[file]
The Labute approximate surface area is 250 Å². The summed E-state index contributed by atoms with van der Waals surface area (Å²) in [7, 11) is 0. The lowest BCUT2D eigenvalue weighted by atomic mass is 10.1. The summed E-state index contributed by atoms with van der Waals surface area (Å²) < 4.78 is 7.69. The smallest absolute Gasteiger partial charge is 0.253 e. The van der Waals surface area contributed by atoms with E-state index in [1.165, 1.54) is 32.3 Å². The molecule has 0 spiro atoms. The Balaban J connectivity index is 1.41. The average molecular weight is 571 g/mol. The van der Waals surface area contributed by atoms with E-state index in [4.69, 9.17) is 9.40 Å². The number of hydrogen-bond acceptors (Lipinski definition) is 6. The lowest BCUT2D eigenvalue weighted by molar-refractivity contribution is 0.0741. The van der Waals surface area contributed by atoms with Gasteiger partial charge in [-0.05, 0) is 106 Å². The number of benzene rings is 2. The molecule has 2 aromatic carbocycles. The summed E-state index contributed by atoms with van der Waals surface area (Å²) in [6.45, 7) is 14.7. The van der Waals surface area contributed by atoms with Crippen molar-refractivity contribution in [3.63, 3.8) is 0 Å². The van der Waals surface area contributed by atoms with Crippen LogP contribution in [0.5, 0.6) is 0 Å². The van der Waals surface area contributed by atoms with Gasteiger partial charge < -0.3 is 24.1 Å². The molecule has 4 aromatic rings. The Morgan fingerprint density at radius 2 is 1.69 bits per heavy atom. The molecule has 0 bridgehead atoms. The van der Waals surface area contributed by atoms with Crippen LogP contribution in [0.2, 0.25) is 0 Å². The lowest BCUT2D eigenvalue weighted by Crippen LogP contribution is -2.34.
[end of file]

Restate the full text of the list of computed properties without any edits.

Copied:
The Labute approximate surface area is 250 Å². The summed E-state index contributed by atoms with van der Waals surface area (Å²) in [7, 11) is 0. The lowest BCUT2D eigenvalue weighted by atomic mass is 10.1. The summed E-state index contributed by atoms with van der Waals surface area (Å²) < 4.78 is 7.69. The smallest absolute Gasteiger partial charge is 0.253 e. The van der Waals surface area contributed by atoms with E-state index in [1.165, 1.54) is 32.3 Å². The molecule has 0 spiro atoms. The Balaban J connectivity index is 1.41. The average molecular weight is 571 g/mol. The van der Waals surface area contributed by atoms with E-state index in [4.69, 9.17) is 9.40 Å². The number of hydrogen-bond acceptors (Lipinski definition) is 6. The lowest BCUT2D eigenvalue weighted by molar-refractivity contribution is 0.0741. The van der Waals surface area contributed by atoms with Gasteiger partial charge in [-0.05, 0) is 106 Å². The number of benzene rings is 2. The molecule has 2 aromatic carbocycles. The summed E-state index contributed by atoms with van der Waals surface area (Å²) in [6.45, 7) is 14.7. The van der Waals surface area contributed by atoms with Crippen molar-refractivity contribution in [3.63, 3.8) is 0 Å². The van der Waals surface area contributed by atoms with Crippen LogP contribution in [0.5, 0.6) is 0 Å². The van der Waals surface area contributed by atoms with Gasteiger partial charge < -0.3 is 24.1 Å². The molecule has 4 aromatic rings. The Morgan fingerprint density at radius 2 is 1.69 bits per heavy atom. The molecule has 0 bridgehead atoms. The van der Waals surface area contributed by atoms with Crippen LogP contribution in [0.2, 0.25) is 0 Å². The lowest BCUT2D eigenvalue weighted by Crippen LogP contribution is -2.34.